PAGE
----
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Alberta Online Encyclopedia
Canadian Petroleum Heritage
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Nova Scotia

The oil industry of Nova Scotia changed radically due to the high cost of whale oil in the 19th century. As the price of whale oil increased to $2.50 per gallon, it prompted the search for a cheaper substitute. In 1846 Abraham Gesner of Nova Scotia created a process where coal was processed into oil; he called it kerosene. Gesner also built the world’s first refinery plant to process the oil. Kerosene continued to be used for lighting until World War I. Almost twenty years later, Nova Scotia’s first oil well was drilled with little fanfare. It was drilled on the western side of Lake Ainslie in 1869, but it produced only small amounts of oil and natural gas. The boom for the petroleum industry in Nova Scotia occurred when Gulf Oil and Imperial Oil located and drilled twenty onshore wells from 1925 to 1930, as there was an increasing demand for oil from industry and demand for cars. Since then, an ongoing study and exploration of on and offshore regions have been fruitful. In 1967, Mobil Oil set precedence when it drilled the first offshore well in Nova Scotia.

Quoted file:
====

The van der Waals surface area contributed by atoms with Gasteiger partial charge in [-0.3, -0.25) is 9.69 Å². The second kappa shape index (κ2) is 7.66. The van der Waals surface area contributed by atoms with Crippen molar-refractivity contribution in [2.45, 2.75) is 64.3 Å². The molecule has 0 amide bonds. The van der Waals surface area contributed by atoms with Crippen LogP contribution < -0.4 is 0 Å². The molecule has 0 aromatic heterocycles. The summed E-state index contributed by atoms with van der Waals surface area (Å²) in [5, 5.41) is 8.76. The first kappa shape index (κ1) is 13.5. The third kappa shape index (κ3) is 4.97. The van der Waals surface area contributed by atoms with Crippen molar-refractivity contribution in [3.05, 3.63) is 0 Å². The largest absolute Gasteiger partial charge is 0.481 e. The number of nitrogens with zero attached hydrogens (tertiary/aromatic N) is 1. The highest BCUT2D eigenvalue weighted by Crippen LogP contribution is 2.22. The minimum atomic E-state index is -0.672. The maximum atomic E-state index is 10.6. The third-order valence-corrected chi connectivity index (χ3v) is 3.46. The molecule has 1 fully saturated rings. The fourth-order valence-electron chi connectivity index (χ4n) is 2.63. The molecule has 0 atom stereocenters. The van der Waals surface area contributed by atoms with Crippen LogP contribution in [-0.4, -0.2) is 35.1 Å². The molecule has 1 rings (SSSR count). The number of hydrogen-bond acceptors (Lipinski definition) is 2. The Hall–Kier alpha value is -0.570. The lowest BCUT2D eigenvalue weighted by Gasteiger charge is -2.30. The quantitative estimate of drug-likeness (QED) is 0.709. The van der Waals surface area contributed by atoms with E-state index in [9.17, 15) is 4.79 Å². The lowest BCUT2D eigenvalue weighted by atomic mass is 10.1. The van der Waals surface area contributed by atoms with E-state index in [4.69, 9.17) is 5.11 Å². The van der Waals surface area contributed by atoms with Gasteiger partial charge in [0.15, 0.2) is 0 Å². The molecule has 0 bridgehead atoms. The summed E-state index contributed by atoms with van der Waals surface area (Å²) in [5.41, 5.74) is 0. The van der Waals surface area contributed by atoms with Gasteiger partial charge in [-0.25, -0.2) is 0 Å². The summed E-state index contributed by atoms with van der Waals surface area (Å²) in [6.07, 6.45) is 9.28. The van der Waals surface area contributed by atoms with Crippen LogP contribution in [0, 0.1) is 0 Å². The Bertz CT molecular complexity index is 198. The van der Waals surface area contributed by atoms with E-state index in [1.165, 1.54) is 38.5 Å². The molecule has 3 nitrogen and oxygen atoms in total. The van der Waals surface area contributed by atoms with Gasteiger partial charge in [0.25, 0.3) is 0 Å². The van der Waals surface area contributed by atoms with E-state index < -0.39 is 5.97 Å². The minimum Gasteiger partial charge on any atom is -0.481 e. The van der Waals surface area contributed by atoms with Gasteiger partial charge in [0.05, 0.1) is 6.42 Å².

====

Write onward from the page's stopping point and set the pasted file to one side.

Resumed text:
The first tests for the Sable Island project were conducted in the 1960s. The island became the centre of discovery. The Sable Offshore Energy Project (SOEP) formally began in 1994 when Imperial Oil, Mobil Oil, Shell Canada, and other companies joined together to explore the waters off Nova Scotia’s coast. With this initiative, Nova Scotia’s oil and gas revenues continued to grow, thus benefiting from the ingenuity of the early pioneers like Abraham Gesner.
The history and current issues of Nova Scotia’s Oil and Gas industry can be found on the provincial government site: http://www.gov.ns.ca/energy/AbsPage.aspx?siteid=1&lang=1&id=2


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